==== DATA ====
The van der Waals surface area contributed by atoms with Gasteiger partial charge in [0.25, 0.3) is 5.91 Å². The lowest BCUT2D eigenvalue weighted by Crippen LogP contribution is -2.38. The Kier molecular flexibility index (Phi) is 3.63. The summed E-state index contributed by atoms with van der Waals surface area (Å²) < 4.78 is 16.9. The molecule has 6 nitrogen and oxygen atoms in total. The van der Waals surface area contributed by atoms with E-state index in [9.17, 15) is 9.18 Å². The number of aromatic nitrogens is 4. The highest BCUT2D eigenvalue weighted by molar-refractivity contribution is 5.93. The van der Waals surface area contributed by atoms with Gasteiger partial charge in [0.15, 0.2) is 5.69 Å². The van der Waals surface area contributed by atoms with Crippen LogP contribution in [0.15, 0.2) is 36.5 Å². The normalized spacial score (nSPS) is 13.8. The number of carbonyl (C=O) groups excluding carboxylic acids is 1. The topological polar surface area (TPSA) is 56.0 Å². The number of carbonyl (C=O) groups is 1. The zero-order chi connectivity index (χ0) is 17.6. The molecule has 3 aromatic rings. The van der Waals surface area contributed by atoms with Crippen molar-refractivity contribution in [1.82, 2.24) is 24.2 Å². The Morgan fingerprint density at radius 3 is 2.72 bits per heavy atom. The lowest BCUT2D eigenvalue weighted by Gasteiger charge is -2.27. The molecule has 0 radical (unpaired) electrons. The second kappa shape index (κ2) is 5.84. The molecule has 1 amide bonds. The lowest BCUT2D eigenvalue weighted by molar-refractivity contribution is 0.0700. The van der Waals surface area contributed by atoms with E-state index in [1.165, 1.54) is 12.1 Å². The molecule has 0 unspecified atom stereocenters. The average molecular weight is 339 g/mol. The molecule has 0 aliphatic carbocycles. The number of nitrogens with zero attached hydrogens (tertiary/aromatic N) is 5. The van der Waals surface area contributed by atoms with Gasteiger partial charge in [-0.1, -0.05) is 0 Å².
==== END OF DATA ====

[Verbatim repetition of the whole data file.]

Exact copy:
The van der Waals surface area contributed by atoms with Gasteiger partial charge in [0.25, 0.3) is 5.91 Å². The lowest BCUT2D eigenvalue weighted by Crippen LogP contribution is -2.38. The Kier molecular flexibility index (Phi) is 3.63. The summed E-state index contributed by atoms with van der Waals surface area (Å²) < 4.78 is 16.9. The molecule has 6 nitrogen and oxygen atoms in total. The van der Waals surface area contributed by atoms with E-state index in [9.17, 15) is 9.18 Å². The number of aromatic nitrogens is 4. The highest BCUT2D eigenvalue weighted by molar-refractivity contribution is 5.93. The van der Waals surface area contributed by atoms with Gasteiger partial charge in [0.15, 0.2) is 5.69 Å². The van der Waals surface area contributed by atoms with Crippen LogP contribution in [0.15, 0.2) is 36.5 Å². The normalized spacial score (nSPS) is 13.8. The number of carbonyl (C=O) groups excluding carboxylic acids is 1. The topological polar surface area (TPSA) is 56.0 Å². The number of carbonyl (C=O) groups is 1. The zero-order chi connectivity index (χ0) is 17.6. The molecule has 3 aromatic rings. The van der Waals surface area contributed by atoms with Crippen molar-refractivity contribution in [1.82, 2.24) is 24.2 Å². The Morgan fingerprint density at radius 3 is 2.72 bits per heavy atom. The lowest BCUT2D eigenvalue weighted by Gasteiger charge is -2.27. The molecule has 0 radical (unpaired) electrons. The second kappa shape index (κ2) is 5.84. The molecule has 1 amide bonds. The lowest BCUT2D eigenvalue weighted by molar-refractivity contribution is 0.0700. The van der Waals surface area contributed by atoms with E-state index in [1.165, 1.54) is 12.1 Å². The molecule has 0 unspecified atom stereocenters. The average molecular weight is 339 g/mol. The molecule has 0 aliphatic carbocycles. The number of nitrogens with zero attached hydrogens (tertiary/aromatic N) is 5. The van der Waals surface area contributed by atoms with Gasteiger partial charge in [-0.1, -0.05) is 0 Å².